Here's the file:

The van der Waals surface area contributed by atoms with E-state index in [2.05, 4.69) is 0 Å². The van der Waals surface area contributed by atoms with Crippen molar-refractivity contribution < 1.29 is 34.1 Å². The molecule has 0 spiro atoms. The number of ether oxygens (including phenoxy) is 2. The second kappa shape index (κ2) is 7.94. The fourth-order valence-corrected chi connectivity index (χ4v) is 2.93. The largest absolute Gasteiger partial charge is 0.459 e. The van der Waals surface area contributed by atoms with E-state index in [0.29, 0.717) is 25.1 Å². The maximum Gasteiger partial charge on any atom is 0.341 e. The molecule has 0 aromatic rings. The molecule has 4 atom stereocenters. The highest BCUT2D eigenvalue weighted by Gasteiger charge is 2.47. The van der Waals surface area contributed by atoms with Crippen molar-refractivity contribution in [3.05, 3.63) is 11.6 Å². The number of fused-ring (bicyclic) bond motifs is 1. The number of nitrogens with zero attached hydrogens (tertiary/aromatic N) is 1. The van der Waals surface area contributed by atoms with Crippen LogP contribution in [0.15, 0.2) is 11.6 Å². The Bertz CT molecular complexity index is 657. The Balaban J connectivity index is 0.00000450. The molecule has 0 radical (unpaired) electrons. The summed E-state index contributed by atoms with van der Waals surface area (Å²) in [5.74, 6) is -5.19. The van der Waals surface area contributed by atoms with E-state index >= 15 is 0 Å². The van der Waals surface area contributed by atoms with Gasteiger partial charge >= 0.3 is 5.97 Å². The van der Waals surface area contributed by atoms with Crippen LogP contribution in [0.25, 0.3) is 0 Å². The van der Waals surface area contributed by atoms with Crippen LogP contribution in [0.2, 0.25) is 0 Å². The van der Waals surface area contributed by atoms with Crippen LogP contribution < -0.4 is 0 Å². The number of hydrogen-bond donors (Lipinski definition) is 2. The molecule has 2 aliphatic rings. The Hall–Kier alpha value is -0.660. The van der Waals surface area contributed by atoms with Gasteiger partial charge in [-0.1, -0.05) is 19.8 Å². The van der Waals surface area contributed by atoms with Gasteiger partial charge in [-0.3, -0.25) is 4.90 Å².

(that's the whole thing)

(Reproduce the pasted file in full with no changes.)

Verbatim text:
The van der Waals surface area contributed by atoms with E-state index in [2.05, 4.69) is 0 Å². The van der Waals surface area contributed by atoms with Crippen molar-refractivity contribution < 1.29 is 34.1 Å². The molecule has 0 spiro atoms. The number of ether oxygens (including phenoxy) is 2. The second kappa shape index (κ2) is 7.94. The fourth-order valence-corrected chi connectivity index (χ4v) is 2.93. The largest absolute Gasteiger partial charge is 0.459 e. The van der Waals surface area contributed by atoms with E-state index in [0.29, 0.717) is 25.1 Å². The maximum Gasteiger partial charge on any atom is 0.341 e. The molecule has 0 aromatic rings. The molecule has 4 atom stereocenters. The highest BCUT2D eigenvalue weighted by Gasteiger charge is 2.47. The van der Waals surface area contributed by atoms with Crippen molar-refractivity contribution in [3.05, 3.63) is 11.6 Å². The number of fused-ring (bicyclic) bond motifs is 1. The number of nitrogens with zero attached hydrogens (tertiary/aromatic N) is 1. The van der Waals surface area contributed by atoms with Crippen LogP contribution in [0.15, 0.2) is 11.6 Å². The Bertz CT molecular complexity index is 657. The Balaban J connectivity index is 0.00000450. The molecule has 0 radical (unpaired) electrons. The summed E-state index contributed by atoms with van der Waals surface area (Å²) in [5.74, 6) is -5.19. The van der Waals surface area contributed by atoms with E-state index >= 15 is 0 Å². The van der Waals surface area contributed by atoms with Gasteiger partial charge >= 0.3 is 5.97 Å². The van der Waals surface area contributed by atoms with Crippen LogP contribution in [0.25, 0.3) is 0 Å². The van der Waals surface area contributed by atoms with Crippen LogP contribution in [0.2, 0.25) is 0 Å². The van der Waals surface area contributed by atoms with Crippen LogP contribution < -0.4 is 0 Å². The number of hydrogen-bond donors (Lipinski definition) is 2. The molecule has 2 aliphatic rings. The Hall–Kier alpha value is -0.660. The van der Waals surface area contributed by atoms with Gasteiger partial charge in [-0.1, -0.05) is 19.8 Å². The van der Waals surface area contributed by atoms with Gasteiger partial charge in [-0.3, -0.25) is 4.90 Å².